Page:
While downloading a printer driver from the company's website, redirected to a google drive link. Google warning says it could be malicious.

The company is MEPL- based in India, but it is using a driver of Pantum - based in China and distributing the driver through the google drive link. This seemed suspicious however, on proceeding, i found a warning from google.

On proceeding further on an obsolete system, I found multiple warnings by windows also.

I scanned the driver .exe file using quickheal antivirus however, nothing was detected.

I checked the .exe file on virustotal also, but nothing was flagged.

i checked the googledrive link only to find that the link was flagged as malicious by 3/93 vendors on virustotal.

How could I ascertain whether the .exe file is only a printer driver and doesn't contain a kind of malware embedded.

PS: i m new to the field of cybersecurity hence, can't distinguish between paranoia and awareness

  • 1
    Welcome to the community. I wouldn't trust the source and rather use what CUPS provides. Commented Mar 9 at 10:23
  • One reason to use platform vendor certified drivers and printers.
    – Greg Askew
    Commented Mar 9 at 16:38

1 Answer 1


Welcome to the community! It's good to have a sense of caution with an ever evolving threat landscape.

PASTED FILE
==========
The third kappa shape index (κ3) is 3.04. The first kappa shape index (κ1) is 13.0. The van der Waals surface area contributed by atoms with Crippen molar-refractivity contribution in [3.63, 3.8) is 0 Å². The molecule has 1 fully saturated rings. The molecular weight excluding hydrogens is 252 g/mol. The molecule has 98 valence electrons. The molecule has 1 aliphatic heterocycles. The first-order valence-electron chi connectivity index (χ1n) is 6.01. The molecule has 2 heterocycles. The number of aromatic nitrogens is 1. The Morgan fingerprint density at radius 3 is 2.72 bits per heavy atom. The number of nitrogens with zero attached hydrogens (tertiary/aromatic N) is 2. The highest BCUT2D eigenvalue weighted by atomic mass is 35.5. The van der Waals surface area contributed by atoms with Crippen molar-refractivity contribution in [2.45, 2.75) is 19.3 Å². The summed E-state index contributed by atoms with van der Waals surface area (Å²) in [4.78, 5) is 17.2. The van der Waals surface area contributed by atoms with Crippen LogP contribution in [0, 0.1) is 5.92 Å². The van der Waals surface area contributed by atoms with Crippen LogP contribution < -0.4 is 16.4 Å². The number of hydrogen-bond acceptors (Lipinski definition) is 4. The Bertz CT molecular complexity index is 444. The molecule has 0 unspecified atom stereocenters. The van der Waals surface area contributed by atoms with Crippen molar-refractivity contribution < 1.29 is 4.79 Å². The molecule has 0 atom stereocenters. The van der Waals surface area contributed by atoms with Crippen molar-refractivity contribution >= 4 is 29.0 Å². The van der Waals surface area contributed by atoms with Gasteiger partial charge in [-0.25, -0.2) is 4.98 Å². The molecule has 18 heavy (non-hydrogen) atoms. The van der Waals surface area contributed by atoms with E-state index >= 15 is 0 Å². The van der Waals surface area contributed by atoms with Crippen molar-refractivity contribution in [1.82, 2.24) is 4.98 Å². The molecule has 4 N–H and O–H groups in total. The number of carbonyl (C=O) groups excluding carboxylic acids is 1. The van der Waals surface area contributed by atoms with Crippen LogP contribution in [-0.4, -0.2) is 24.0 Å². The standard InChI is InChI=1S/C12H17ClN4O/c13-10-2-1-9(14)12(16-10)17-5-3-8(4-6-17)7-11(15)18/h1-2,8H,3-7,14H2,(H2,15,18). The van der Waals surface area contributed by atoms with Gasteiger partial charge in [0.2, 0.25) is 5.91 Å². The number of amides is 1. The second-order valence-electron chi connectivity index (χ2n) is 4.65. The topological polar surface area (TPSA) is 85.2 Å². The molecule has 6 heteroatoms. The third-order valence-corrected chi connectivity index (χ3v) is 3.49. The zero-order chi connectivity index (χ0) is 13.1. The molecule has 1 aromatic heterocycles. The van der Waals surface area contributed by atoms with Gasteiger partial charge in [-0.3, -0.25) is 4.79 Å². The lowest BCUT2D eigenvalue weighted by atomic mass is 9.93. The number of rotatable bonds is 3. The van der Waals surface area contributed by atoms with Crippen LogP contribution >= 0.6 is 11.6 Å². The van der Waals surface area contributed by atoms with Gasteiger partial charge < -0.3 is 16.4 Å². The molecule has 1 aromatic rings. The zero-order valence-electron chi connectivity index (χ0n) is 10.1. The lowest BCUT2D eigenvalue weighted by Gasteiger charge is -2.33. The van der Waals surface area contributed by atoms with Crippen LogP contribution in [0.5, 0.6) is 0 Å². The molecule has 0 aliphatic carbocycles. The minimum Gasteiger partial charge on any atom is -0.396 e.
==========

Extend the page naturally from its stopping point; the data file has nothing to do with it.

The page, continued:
Paranoia can lead you to awareness through trial and victory, or let you aimlessly fall into a rathole; discernment is at times difficult, yet part of the allure in this space (my personal opinion)!

If I recall correctly it is the default nature within Drive to consider executables, some documents with links/images (PDFs) or macros (Office documents) risky, and to present the banner to keep users aprised that those documents can perform actions outside of their control. Even platforms such as that cannot fully scan everything with certainty - so it helps to inform users that they are taking a risk.

It's difficult to ever say that you can say with certainty without diving into the analysis of the driver itself - which can be a cumbersome task. A lot of tools are out there to help make this possible, although there are even scenarios where tools (such as VirusTotal) have engines that flag files as malicious errouneously or rely on community statements without validation.

I have liked the use of the following tools for expedited analysis:

  • capa: Useful in situations of determining what capabilities an executable might have. For a printer driver it might be suspicious to see socket connections (unless it's a network printer) or the instantiation of a new service.
  • Qu1cksc0pe: Performs a number of tests which can provide a lot of information about what the executable might do on the target system.


  • If you're interested in diving further, you can review a lot of information and tooling at collection pages such as awesome-malware-analysis.
  • Should you choose to perform static or dynamic analysis of the sample, do so within a virtual machine with an alternate OS (e.g. Remnux), preferably isolated from your primary machine, if possible.

If you have public sources (e.g. VT) that point to the analysis of the file, you can optionally provide those for additional context and analysis, additionally providing the exact model so the community could even help you verify what's currently available out there.

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